You are an intellectual. You are one of the targets.

Oh dear!


AI and activism, a Terminator-sized threat targeting you soon

You should be familiar with the Terminator scenario. If you aren’t then you should watch one of the Terminator series of films because you really should be aware of it. But there is another issue related to AI that is arguably as dangerous as the Terminator scenario, far more likely to occur and is a threat in the near term. What’s even more dangerous is that in spite of that, I’ve never read anything about it anywhere yet. It seems to have flown under our collective radar and is already close.

In short, my concern is that AI is likely to become a heavily armed Big Brother. It only requires a few components to come together that are already well in progress. Read this, and if you aren’t scared yet, read it again until you understand it 🙂

Already, social media companies are experimenting with using AI to identify and delete ‘hate’ speech. Various governments have asked them to do this, and since they also get frequent criticism in the media because some hate speech still exists on their platforms, it seems quite reasonable for them to try to control it. AI clearly offers potential to offset the huge numbers of humans otherwise needed to do the task.

Meanwhile, AI is already used very extensively by the same companies to build personal profiles on each of us, mainly for advertising purposes. These profiles are already alarmingly comprehensive, and increasingly capable of cross-linking between our activities across multiple platforms and devices. Latest efforts by Google attempt to link eventual purchases to clicks on ads. It will be just as easy to use similar AI to link our physical movements and activities and future social connections and communications to all such previous real world or networked activity. (Update: Intel intend their self-driving car technology to be part of a mass surveillance net, again, for all the right reasons: http://www.dailymail.co.uk/sciencetech/article-4564480/Self-driving-cars-double-security-cameras.html)

Although necessarily secretive about their activities, government also wants personal profiles on its citizens, always justified by crime and terrorism control. If they can’t do this directly, they can do it via legislation and acquisition of social media or ISP data.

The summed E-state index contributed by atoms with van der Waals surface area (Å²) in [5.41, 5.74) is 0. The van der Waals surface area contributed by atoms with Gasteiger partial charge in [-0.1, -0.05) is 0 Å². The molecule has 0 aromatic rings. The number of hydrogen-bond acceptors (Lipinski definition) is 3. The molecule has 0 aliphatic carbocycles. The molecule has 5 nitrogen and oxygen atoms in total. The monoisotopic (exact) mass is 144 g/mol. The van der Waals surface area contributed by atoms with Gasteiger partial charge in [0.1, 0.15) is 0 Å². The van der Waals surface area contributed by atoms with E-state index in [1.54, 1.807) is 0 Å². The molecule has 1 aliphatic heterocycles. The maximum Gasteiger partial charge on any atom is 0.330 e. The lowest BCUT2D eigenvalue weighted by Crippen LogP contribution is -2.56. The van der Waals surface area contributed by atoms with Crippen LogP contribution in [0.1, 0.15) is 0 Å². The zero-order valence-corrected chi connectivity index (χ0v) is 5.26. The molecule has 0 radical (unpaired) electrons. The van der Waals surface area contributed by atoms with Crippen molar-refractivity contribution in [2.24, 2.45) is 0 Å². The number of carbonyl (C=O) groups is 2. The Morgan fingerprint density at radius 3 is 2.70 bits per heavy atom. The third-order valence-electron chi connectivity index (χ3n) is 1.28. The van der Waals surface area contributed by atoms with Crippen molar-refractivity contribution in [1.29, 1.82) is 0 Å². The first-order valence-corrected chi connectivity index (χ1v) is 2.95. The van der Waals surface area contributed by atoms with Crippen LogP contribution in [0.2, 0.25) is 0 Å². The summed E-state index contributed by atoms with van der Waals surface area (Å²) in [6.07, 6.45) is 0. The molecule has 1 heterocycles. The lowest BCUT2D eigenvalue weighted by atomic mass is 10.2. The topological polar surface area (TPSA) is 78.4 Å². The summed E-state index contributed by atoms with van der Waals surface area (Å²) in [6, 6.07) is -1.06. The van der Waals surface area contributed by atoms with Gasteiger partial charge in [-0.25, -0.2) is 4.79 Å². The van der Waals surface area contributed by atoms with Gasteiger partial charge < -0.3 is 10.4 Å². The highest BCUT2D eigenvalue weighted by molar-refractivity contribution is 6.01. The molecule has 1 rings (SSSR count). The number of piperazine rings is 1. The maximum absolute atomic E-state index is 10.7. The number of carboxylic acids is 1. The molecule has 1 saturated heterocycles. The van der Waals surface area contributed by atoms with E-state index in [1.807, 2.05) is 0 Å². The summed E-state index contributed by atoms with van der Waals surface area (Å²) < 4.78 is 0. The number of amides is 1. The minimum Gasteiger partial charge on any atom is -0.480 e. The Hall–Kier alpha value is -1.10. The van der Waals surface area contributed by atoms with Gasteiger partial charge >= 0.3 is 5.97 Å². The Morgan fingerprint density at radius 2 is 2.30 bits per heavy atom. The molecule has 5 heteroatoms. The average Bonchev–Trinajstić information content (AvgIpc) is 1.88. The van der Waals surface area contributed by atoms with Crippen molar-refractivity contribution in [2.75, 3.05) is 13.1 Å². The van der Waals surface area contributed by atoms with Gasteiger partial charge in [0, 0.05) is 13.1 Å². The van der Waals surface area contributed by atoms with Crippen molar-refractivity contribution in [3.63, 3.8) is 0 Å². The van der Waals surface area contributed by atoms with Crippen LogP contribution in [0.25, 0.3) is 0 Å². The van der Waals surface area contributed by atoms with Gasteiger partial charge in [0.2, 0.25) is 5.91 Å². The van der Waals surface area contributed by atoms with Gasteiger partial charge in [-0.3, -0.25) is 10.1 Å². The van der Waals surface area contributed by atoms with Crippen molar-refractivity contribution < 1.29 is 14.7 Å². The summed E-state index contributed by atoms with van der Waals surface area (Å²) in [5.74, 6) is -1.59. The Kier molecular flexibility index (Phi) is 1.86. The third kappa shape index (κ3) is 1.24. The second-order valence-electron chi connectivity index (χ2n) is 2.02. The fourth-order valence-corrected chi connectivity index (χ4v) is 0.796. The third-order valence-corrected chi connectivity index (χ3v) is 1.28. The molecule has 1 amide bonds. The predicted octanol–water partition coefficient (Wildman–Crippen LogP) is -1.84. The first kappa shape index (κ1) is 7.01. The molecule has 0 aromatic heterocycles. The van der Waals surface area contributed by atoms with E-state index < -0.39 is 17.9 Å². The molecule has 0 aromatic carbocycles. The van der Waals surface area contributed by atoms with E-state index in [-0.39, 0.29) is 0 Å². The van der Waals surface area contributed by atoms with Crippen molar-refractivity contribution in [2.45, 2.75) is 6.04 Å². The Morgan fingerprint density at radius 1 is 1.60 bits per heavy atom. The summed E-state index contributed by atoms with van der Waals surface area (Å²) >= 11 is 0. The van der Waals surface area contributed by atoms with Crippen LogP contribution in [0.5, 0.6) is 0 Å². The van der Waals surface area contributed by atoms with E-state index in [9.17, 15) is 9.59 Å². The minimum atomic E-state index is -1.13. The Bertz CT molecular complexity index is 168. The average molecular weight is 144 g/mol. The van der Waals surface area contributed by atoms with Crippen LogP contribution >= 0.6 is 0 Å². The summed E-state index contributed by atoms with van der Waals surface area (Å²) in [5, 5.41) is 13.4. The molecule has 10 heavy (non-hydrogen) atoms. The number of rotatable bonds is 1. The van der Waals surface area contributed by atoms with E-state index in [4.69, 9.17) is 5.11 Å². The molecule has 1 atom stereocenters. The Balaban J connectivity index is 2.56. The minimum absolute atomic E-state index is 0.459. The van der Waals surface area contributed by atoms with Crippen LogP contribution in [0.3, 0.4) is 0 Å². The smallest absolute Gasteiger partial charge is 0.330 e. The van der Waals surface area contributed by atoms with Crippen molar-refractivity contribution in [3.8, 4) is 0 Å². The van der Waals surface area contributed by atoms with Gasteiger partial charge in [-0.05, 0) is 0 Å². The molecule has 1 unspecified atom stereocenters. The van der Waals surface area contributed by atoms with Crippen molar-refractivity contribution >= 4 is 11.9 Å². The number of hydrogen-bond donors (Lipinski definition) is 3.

Meanwhile, other experiences with AI chat-bots learning to mimic human behaviors have shown how easily AI can be gamed by human activists, hijacking or biasing learning phases for their own agendas. Chat-bots themselves have become ubiquitous on social media and are often difficult to distinguish from humans. Meanwhile, social media is becoming more and more important throughout everyday life, with provably large impacts in political campaigning and throughout all sorts of activism.

Meanwhile, some companies have already started using social media monitoring to police their own staff, in recruitment, during employment, and sometimes in dismissal or other disciplinary action. Other companies have similarly started monitoring social media activity of people making comments about them or their staff. Some claim to do so only to protect their own staff from online abuse, but there are blurred boundaries between abuse, fair criticism, political difference or simple everyday opinion or banter.

Meanwhile, activists increasingly use social media to force companies to sack a member of staff they disapprove of, or drop a client or supplier.

Meanwhile, end to end encryption technology is ubiquitous. Malware creation tools are easily available.

Meanwhile, successful hacks into large company databases become more and more common.

Linking these various elements of progress together, how long will it be before activists are able to develop standalone AI entities and heavily encrypt them before letting them loose on the net? Not long at all I think.  These AIs would search and police social media, spotting people who conflict with the activist agenda. Occasional hacks of corporate databases will provide names, personal details, contacts. Even without hacks, analysis of publicly available data going back years of everyone’s tweets and other social media entries will provide the lists of people who have ever done or said anything the activists disapprove of.

When identified, they would automatically activate armies of chat-bots, fake news engines and automated email campaigns against them, with coordinated malware attacks directly on the person and indirect attacks by communicating with employers, friends, contacts, government agencies customers and suppliers to do as much damage as possible to the interests of that person.